From School Library Journal
Grade 6–9—It may be a universal constant that siblings find ways to torment one another, and Wilson offers techniques for honing the rivalry to an art. From traditional moves such as "two for flinching" noogies, and pinching or tripping to more sophisticated techniques, like making "chocolate milk" from dog poo and inflicting other gross-outs on unsuspecting sibs, Wilson has all the moves covered. Unfortunately, while his humor is usually in the right place, many of his techniques could be truly dangerous: the "seat belt sling" advises swinging the buckle like a mace, and while a caution is offered ("Don't sling the belt unless you are ready to chip your brother's tooth and go live with Grandma for a few weeks"), readers may not take it seriously. Other techniques involve sitting on younger or smaller siblings to subdue them, or causing humiliation in front of their friends, which could lead to actual physical or psychological harm in the long run. Overall, the hurtful spirit of much of the book and the real potential for damage in some "techniques" make it hard to find an audience that is both young enough to appreciate the humor but old enough to know where to draw the line. School libraries in particular will want to stick with Wilson's How to Survive a Robot Uprising
(2005).—Alana Joli Abbott, James Blackstone Memorial Library, Branford, CT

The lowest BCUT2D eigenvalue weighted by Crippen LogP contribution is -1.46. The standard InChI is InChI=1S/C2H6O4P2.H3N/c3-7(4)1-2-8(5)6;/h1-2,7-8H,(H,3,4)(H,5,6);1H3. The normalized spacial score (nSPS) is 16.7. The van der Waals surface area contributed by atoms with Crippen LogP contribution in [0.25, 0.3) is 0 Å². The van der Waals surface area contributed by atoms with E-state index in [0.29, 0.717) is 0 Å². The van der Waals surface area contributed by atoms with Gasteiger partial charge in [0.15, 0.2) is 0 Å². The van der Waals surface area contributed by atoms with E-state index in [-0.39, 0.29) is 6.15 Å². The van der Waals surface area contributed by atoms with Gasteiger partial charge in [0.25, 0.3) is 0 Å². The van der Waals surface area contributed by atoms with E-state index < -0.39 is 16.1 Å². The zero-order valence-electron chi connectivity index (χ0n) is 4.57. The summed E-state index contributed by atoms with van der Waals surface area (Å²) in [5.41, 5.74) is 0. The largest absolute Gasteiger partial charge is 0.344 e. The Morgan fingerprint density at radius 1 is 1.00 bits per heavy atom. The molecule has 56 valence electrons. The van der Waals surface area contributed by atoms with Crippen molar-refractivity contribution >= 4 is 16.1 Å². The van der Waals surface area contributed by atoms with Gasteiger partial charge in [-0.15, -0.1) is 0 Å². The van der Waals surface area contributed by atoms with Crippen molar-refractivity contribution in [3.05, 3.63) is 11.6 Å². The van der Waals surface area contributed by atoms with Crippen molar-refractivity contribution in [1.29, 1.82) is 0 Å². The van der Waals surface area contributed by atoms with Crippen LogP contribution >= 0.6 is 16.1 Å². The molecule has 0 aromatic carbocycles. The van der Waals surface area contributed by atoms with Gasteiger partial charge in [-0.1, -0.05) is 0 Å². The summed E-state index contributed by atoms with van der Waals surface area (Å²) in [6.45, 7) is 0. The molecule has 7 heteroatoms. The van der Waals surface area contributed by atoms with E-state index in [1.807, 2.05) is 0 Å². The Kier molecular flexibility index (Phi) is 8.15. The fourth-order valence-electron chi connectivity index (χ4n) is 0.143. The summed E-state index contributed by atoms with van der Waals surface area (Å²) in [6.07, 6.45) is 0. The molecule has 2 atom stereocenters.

Copyright © Reed Business Information, a division of Reed Elsevier Inc. All rights reserved.
From classic behaviors like the ear flip and basic tripping to such comparatively new tortures as noogies, wedgies, and the wet-towel snap, Wilson systematizes the techniques of sibling harassment as a martial art practiced and honed to perfection over countless millennia by billions of human beings. Offering ideas for both attackers and attackees, he groups his brief (and largely superfluous) instructions into Offensive Moves, Defensive Moves, and Psychological Moves (most notable among the last being the Strong Ignore), then rounds off his manual with various tickles and other moves deemed most effective on toddler-age sibs. McClaine adds occasional two-toned drawings that depict young demonstrators of diverse ages and races. Unless used as a discussion-starter, this is unlikely to spark second thoughts in actual bullies, but like John Hargrave’s Mischief Maker’s Manual (2009) and the like, it may prove popular with armchair hooligans. Grades 4-6. --John Peters